I was talking with a friend the other day about some of our thoughts and opinions on things. “You know, my mom made me,” she said.
“Well, they say all girls grow up to become their mothers,” I replied with both a smile and a shudder.
“No,” she persisted. “My mom made me who I am, not who she was. She always wanted the best for me, she encouraged me to do what I wanted, and she was proud of the things I did even when they were different from her own experiences.”
I thought about this for a minute. Then I smiled again – no shudder this time. “You know, my mom made me, too.” And that is so true. She didn’t make me into her own “mini-me.” She made me into me.
My mother loved to talk and talk, but she realized that I was shy and reserved and didn’t criticize me for that. She was a seamstress beyond compare, but she was never upset with me when I couldn’t sew a straight line. She was a milliner – a hat maker – but she didn’t act too disappointed when I refused to wear hats. Mom was a stylish and fashionable lady, but she never insulted my preference for more simple and tailored attire. She loved primitive antiques and had lots of collectables, yet she always complimented the more polished furnishings I chose for my home.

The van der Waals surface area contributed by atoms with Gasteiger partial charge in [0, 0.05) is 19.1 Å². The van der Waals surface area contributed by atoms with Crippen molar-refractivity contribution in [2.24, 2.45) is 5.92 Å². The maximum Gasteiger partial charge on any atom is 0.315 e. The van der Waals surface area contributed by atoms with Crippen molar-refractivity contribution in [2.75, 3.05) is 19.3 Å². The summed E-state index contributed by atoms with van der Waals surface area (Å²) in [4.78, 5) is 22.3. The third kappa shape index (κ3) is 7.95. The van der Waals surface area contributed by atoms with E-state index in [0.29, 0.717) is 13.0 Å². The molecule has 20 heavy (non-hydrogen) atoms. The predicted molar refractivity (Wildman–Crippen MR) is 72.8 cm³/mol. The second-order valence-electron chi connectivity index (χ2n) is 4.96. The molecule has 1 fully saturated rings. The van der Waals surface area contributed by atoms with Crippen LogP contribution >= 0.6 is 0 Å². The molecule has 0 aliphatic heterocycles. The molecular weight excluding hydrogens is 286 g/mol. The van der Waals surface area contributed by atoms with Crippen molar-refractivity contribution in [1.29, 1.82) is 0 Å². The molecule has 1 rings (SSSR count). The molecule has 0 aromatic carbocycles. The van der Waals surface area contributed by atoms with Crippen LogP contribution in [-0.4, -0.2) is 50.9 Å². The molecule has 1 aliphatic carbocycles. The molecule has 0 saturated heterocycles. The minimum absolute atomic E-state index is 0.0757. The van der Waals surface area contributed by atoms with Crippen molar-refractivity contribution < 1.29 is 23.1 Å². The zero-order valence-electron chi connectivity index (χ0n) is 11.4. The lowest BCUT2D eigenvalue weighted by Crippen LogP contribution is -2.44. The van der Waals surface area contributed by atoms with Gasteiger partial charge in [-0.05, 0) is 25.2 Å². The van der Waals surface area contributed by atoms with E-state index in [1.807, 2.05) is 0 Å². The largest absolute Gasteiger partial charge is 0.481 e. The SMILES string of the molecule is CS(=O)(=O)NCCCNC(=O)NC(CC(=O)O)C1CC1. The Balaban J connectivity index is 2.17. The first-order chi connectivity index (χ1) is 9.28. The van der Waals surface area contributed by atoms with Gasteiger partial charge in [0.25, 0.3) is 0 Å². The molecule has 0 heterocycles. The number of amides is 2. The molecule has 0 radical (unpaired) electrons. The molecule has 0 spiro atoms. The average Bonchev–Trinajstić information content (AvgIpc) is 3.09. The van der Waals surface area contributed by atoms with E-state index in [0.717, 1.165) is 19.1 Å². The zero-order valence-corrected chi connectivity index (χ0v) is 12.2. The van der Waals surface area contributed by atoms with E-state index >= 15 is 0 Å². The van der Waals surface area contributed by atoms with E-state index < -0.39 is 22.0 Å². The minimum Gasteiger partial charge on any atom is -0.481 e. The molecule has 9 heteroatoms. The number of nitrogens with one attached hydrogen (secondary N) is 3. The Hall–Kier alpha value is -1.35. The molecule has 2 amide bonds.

My mother had me, her only child, late in her life. She loved me completely and utterly no matter what I did or didn’t do. She encouraged me to take dance lessons, baton lessons, piano lessons, and more. She raised me in church and made sure my faith was personal and meaningful. She scraped and saved and sent me to a girls’ school (which also “made” me, but that’s another story).
My mother made my wedding dress – and veil, too, of course. She wallpapered the kitchen of our new house when I was too pregnant to help. She made clothes for me all my life, even when I was an adult. She and my dad would come every year and wash the windows and make them sparkle and shine. She gave me plants and then later helped me nurse them back to health. She made watermelon pickles and damson preserves and gave them to us year after year after year. And she embarrassed me thoroughly by talking about me incessantly to her friends and anyone else who would listen.
Because of the unconditional love and support I received from my mom, I don’t worry – too much – about what other people think. I know people who seem to constantly be seeking approval for what they do, but never seem to realize that it’s most important to know deep inside that the acceptance they need most is their own.
Yes, my mom made me into me, and loved me dearly. I couldn’t have been blessed with anything better. Thank you, Mom. Wish you were here.